La Maison chez Martin had a more positive day today. We got some sleep (until daughter wet the bed for the first time at 4am but, hey, you can’t have everything). An old friend/colleague got in touch to say he might have some contract work for me (or hubbie if I get my way!) and we went out as a family. It was only to the supermarket and Costa but sometimes that’s enough. I even managed to walk the dog without getting lost in the fog, although I didn’t manage to make a start on my Claire post as we bumped into a friend of Kara’s – a crazy boxer-labrador cross called Beamish. He likes to collect 12 foot sticks and carry them home so Kara didn’t get to run with him that much but it was nice to have company.

I guess all the positive has to have an opposite and today it’s the writing. I didn’t really like my Claire instalment yesterday – I couldn’t seem to create the cave scene with any authenticity. It’s been a long time since I’ve visited a cave and I haven’t been to the Blue John Cavern at all. I relied totally on their website and good old Tripadvisor. I’m also at a complete dead-end for today. Claire has about a week before she picks up Sky for her Easter break and things get interesting again but I’m stuck with what to do in the meantime. There are only so many day trips and hostel descriptions you can do before it gets boring!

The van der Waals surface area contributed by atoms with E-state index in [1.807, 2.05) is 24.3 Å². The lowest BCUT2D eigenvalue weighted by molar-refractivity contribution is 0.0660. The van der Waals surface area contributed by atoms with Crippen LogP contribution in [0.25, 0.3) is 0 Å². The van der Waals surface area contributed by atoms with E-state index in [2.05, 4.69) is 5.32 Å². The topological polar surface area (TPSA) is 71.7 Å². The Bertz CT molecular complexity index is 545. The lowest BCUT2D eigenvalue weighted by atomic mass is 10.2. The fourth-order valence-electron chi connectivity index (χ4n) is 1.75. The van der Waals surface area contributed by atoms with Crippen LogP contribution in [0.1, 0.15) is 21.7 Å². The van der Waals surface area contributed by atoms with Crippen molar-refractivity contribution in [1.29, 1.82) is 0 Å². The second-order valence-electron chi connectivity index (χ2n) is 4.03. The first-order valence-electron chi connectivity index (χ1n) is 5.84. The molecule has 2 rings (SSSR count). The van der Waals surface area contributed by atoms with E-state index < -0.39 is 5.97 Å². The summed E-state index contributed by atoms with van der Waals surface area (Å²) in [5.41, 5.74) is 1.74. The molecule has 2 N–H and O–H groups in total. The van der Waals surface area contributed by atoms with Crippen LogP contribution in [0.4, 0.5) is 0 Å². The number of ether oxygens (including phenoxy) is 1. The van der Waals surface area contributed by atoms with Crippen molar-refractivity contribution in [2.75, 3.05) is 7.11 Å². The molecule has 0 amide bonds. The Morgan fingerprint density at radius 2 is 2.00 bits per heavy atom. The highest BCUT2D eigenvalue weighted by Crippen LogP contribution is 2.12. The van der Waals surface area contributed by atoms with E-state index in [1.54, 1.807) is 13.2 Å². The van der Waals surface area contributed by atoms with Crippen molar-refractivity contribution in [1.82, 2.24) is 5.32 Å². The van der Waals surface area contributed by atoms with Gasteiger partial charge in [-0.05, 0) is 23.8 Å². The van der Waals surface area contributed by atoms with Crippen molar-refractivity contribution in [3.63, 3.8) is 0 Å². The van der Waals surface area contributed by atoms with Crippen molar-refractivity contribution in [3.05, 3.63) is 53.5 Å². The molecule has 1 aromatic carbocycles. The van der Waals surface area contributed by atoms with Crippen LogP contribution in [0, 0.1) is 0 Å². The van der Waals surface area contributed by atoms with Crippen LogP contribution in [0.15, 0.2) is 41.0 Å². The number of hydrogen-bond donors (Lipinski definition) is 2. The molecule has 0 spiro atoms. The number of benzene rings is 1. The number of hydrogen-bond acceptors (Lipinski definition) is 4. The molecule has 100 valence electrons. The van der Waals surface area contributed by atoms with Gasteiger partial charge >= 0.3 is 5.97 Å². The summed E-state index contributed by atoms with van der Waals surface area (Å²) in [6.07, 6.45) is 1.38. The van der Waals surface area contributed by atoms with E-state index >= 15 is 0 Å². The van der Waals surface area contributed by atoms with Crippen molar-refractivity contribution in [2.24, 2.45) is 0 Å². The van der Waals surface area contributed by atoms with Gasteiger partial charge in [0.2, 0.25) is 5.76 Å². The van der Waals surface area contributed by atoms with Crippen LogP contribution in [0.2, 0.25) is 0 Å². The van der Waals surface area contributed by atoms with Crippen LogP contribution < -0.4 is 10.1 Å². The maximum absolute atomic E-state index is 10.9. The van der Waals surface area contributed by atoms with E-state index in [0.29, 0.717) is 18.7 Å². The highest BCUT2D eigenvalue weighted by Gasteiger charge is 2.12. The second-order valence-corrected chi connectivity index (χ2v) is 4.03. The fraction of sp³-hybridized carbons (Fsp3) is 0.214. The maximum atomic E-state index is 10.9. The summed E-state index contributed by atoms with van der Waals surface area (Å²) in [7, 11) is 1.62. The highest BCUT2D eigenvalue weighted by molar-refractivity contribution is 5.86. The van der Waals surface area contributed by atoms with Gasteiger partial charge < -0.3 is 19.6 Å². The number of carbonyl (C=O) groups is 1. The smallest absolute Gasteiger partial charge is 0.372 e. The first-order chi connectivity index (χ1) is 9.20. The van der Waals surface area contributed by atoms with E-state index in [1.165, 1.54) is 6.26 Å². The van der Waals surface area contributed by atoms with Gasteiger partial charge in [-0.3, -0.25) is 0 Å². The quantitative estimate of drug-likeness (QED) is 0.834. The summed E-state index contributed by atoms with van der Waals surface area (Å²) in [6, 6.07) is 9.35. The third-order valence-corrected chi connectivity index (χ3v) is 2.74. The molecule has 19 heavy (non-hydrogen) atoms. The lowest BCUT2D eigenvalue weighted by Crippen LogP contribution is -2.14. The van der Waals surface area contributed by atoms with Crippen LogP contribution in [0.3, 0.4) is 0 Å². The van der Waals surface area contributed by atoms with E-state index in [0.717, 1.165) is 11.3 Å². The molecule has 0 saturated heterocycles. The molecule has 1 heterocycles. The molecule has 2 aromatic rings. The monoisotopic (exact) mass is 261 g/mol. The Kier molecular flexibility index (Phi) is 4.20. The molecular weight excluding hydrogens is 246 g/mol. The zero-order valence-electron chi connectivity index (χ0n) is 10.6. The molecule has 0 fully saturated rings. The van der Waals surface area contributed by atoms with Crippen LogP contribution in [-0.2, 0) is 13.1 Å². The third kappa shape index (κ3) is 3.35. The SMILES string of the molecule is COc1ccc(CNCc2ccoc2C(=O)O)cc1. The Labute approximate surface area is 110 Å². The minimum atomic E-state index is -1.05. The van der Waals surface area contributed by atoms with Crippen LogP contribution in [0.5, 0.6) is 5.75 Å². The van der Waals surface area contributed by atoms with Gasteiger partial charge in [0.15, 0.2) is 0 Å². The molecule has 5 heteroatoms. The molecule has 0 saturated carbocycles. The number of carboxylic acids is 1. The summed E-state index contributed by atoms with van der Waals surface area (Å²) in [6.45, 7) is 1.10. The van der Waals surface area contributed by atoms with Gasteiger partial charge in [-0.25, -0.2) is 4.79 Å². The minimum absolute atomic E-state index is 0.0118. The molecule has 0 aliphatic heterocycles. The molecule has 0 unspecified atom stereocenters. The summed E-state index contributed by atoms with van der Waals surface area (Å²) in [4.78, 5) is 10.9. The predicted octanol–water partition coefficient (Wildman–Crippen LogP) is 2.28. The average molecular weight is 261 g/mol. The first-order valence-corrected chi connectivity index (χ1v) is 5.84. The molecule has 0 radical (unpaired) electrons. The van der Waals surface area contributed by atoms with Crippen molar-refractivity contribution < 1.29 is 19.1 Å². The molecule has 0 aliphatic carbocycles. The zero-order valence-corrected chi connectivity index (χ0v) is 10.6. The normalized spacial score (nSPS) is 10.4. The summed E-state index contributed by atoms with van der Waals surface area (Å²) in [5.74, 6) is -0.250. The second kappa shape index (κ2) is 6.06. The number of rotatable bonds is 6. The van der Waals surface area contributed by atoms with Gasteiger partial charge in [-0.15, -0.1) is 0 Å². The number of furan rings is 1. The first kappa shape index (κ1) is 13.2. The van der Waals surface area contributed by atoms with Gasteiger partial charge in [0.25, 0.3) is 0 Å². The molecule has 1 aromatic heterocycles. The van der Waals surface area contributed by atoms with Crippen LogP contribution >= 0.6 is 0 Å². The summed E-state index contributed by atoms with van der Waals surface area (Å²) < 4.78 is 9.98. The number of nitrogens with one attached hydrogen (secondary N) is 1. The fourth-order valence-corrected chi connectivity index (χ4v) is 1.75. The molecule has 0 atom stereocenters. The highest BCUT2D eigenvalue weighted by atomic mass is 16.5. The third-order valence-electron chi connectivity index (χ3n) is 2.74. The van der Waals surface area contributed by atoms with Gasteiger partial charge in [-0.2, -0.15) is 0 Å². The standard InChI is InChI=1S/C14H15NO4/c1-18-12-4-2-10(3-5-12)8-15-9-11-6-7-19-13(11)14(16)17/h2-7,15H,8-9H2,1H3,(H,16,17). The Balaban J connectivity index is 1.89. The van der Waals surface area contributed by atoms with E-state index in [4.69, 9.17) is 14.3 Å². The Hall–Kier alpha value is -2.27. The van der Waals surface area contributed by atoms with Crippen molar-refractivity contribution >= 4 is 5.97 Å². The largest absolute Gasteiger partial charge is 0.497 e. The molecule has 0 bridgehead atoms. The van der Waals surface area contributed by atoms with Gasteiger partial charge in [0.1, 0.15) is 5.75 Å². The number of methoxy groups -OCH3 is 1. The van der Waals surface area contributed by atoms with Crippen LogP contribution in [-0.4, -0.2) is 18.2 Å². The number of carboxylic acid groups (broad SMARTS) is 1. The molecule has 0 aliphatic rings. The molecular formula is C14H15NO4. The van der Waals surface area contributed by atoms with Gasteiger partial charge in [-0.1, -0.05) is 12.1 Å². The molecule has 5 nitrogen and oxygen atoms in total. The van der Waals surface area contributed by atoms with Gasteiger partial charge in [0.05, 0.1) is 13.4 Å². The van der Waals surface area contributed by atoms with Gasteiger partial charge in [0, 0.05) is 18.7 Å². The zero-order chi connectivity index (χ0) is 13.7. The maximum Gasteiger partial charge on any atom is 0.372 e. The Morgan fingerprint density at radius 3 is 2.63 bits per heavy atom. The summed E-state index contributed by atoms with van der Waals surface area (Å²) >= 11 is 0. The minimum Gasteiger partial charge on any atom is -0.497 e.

The bliss of sleep

The bliss of sleep

The other part of writing that wasn’t great today was picking up Baby Blues & Wedding Shoes for the first time in six months and realising it’s crap. I mean properly rubbish. I haven’t looked at it since writing and editing Dragon Wraiths in an intense seven-month period (for the Mslexia competition) and since writing 56,000 words of Two-Hundred Steps Home.

Of course it’s wonderful that the two projects in-between have obviously honed my craft but it makes me feel sick to think I sent out queries for Baby Blues and someone asked for a partial. Even if they take 8 weeks to get back I’m not going to be able to knock the rest of the manuscript into shape by then. Of course it’s unlikely they’ll ask to see any more but I do know the first fifty pages are better because they’ve had a lot more revision. I don’t know how much better as I’m scared to read them! 🙂

What I need to do, but somehow can’t manage to make happen, is join a critique group and/or locate a Beta reader in the business. It’s all very well having friends read – they’re great at spotting typos and continuity errors – but they don’t have the knowledge or desire to tell me the honest and brutal truth. I KNOW that good critique and beta readers are essential to a writer’s business, what I don’t know is how any writer ever brings themselves to give their unpolished work to someone. You’d think I would prefer it to sending my manuscript to a brutal agent but an agent is just going to ignore it or at worst send a pithy one-pager.They won’t tear apart a year’s work line by line without hope. You see I’ve had a mixed experience of critique and it’s left me doubtful.